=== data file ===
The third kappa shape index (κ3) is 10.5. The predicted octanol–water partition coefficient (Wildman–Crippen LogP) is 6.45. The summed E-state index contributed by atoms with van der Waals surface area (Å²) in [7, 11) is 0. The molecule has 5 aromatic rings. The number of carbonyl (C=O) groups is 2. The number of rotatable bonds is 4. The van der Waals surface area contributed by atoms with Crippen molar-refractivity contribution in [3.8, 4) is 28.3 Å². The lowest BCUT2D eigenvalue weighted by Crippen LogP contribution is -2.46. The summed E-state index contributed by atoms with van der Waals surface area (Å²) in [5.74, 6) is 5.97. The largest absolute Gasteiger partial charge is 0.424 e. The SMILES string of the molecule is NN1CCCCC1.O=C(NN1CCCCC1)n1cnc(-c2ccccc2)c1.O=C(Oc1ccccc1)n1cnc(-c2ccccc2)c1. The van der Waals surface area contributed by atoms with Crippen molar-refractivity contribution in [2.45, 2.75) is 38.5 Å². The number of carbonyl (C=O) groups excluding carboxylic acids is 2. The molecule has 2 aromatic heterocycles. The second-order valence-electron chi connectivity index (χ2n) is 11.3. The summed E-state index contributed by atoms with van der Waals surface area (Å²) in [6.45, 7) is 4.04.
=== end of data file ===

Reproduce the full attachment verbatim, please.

The third kappa shape index (κ3) is 10.5. The predicted octanol–water partition coefficient (Wildman–Crippen LogP) is 6.45. The summed E-state index contributed by atoms with van der Waals surface area (Å²) in [7, 11) is 0. The molecule has 5 aromatic rings. The number of carbonyl (C=O) groups is 2. The number of rotatable bonds is 4. The van der Waals surface area contributed by atoms with Crippen molar-refractivity contribution in [3.8, 4) is 28.3 Å². The lowest BCUT2D eigenvalue weighted by Crippen LogP contribution is -2.46. The summed E-state index contributed by atoms with van der Waals surface area (Å²) in [5.74, 6) is 5.97. The largest absolute Gasteiger partial charge is 0.424 e. The SMILES string of the molecule is NN1CCCCC1.O=C(NN1CCCCC1)n1cnc(-c2ccccc2)c1.O=C(Oc1ccccc1)n1cnc(-c2ccccc2)c1. The van der Waals surface area contributed by atoms with Crippen molar-refractivity contribution in [2.45, 2.75) is 38.5 Å². The number of carbonyl (C=O) groups excluding carboxylic acids is 2. The molecule has 2 aromatic heterocycles. The second-order valence-electron chi connectivity index (χ2n) is 11.3. The summed E-state index contributed by atoms with van der Waals surface area (Å²) in [6.45, 7) is 4.04.